Why Black History Month should not be limited to one month in Sheffield
A variety of events are planned for Black History Month in Sheffield this October but Sheffield council has vowed to ensure communities are celebrated all year round.
Black History Month is a time to educate, celebrate and raise awareness of the history, achievements and contributions of Black people in the UK and beyond, historically and today.
Sheffield Council is supporting the range of events being hosted by community groups, businesses and residents in the city over the next few weeks.
Councillor Abtisam Mohamed, leadership advisor for the co-operative executive on poverty, fairness and equality at Sheffield City Council, said: “Sheffield is a culturally rich city and we are hugely proud of our diverse communities.
“People of African descent have long played a significant role in Sheffield’s story including our social, cultural, economic and political life, historically and today. Their contributions have helped to make our city the exciting and vibrant place that it is and this should be celebrated wholeheartedly.
“It’s fantastic to see the city coming together to celebrate Black History Month with a really exciting programme of events and activities. I hope that everyone gets involved however they can and takes the opportunity to not only enjoy all that is on offer but to learn more about the diverse communities that are so important to this city.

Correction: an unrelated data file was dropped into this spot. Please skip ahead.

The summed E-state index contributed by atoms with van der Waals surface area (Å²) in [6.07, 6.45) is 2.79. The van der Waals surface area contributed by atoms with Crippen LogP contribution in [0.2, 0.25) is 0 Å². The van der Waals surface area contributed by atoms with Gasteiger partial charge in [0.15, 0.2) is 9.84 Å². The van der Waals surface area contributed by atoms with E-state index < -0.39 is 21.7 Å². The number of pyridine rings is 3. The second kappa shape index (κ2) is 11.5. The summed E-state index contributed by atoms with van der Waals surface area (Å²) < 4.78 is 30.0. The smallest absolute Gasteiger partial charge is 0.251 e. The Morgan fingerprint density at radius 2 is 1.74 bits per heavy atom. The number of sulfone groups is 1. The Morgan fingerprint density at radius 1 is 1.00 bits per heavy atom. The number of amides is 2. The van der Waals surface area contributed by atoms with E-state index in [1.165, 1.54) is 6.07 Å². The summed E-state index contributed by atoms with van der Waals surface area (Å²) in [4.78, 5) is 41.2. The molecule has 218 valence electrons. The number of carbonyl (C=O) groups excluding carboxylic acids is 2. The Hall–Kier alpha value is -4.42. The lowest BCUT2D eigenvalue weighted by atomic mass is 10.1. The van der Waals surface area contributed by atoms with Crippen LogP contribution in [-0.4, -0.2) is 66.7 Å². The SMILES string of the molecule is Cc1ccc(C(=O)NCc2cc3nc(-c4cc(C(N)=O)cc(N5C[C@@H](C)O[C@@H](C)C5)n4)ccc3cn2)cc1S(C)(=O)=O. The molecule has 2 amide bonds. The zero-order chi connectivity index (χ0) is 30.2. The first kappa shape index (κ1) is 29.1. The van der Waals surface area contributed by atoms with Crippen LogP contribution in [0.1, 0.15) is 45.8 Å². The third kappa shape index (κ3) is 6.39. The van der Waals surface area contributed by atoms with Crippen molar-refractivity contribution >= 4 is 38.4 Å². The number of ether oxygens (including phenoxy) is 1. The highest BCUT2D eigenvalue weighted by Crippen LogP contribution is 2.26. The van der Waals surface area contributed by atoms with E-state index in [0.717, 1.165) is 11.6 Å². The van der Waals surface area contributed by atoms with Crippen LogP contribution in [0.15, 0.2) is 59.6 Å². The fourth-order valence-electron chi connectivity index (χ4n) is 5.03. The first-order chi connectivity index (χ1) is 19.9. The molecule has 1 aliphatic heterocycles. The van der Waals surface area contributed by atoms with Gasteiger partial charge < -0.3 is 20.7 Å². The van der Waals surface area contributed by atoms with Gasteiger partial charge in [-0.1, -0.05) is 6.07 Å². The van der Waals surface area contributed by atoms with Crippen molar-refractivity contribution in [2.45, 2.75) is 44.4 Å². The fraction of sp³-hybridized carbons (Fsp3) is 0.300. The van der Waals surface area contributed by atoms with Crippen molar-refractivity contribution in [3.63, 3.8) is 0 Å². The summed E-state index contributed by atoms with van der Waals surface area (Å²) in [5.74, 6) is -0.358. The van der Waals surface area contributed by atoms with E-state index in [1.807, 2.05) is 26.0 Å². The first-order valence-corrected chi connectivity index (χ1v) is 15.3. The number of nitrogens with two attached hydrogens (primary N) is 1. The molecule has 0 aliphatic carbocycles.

“While Black History Month is an important time to raise awareness, we must not limit our appreciation and recognition to just one month. A key priority of the council’s one year plan is to take visible action to fight poverty and inequality. We are committed to implementing any recommendations made by the Race Equality Commission to ensure this is a fair, inclusive organisation that reflects the diversity of the city we serve, tackling discrimination and prejudice wherever it is found.”
Sheffield’s Black History Month will feature art exhibitions in the Moor Market, performances at Theatre Deli, a talk with writer Désirée Reynolds and archivist Cheryl Bailey, an African-Caribbean market on Fargate and a community-led film from Nyara School of Arts.
Bantu History Sheffield, a dedicated website promoting multicultural events and activities across the city and set up by the BAME Sheffield Equality Partnership, supported by Sheffield City Council, is due to be launched soon.
For more information, visit here.